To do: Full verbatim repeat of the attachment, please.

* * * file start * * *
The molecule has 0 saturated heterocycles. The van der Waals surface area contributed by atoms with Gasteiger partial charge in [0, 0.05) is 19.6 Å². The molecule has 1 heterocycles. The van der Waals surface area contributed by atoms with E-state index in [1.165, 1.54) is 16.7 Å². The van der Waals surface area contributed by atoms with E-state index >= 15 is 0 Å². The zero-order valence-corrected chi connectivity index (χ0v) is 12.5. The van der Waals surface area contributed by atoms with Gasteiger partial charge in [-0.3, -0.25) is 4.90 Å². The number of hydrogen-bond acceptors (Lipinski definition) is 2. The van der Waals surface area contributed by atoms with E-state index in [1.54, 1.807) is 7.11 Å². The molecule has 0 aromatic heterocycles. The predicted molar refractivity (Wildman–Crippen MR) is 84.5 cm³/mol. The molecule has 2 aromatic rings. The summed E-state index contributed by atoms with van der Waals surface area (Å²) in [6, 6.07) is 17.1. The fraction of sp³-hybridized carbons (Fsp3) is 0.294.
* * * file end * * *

The molecule has 0 saturated heterocycles. The van der Waals surface area contributed by atoms with Gasteiger partial charge in [0, 0.05) is 19.6 Å². The molecule has 1 heterocycles. The van der Waals surface area contributed by atoms with E-state index in [1.165, 1.54) is 16.7 Å². The van der Waals surface area contributed by atoms with E-state index >= 15 is 0 Å². The zero-order valence-corrected chi connectivity index (χ0v) is 12.5. The van der Waals surface area contributed by atoms with Gasteiger partial charge in [-0.3, -0.25) is 4.90 Å². The number of hydrogen-bond acceptors (Lipinski definition) is 2. The van der Waals surface area contributed by atoms with E-state index in [1.54, 1.807) is 7.11 Å². The molecule has 0 aromatic heterocycles. The predicted molar refractivity (Wildman–Crippen MR) is 84.5 cm³/mol. The molecule has 2 aromatic rings. The summed E-state index contributed by atoms with van der Waals surface area (Å²) in [6, 6.07) is 17.1. The fraction of sp³-hybridized carbons (Fsp3) is 0.294.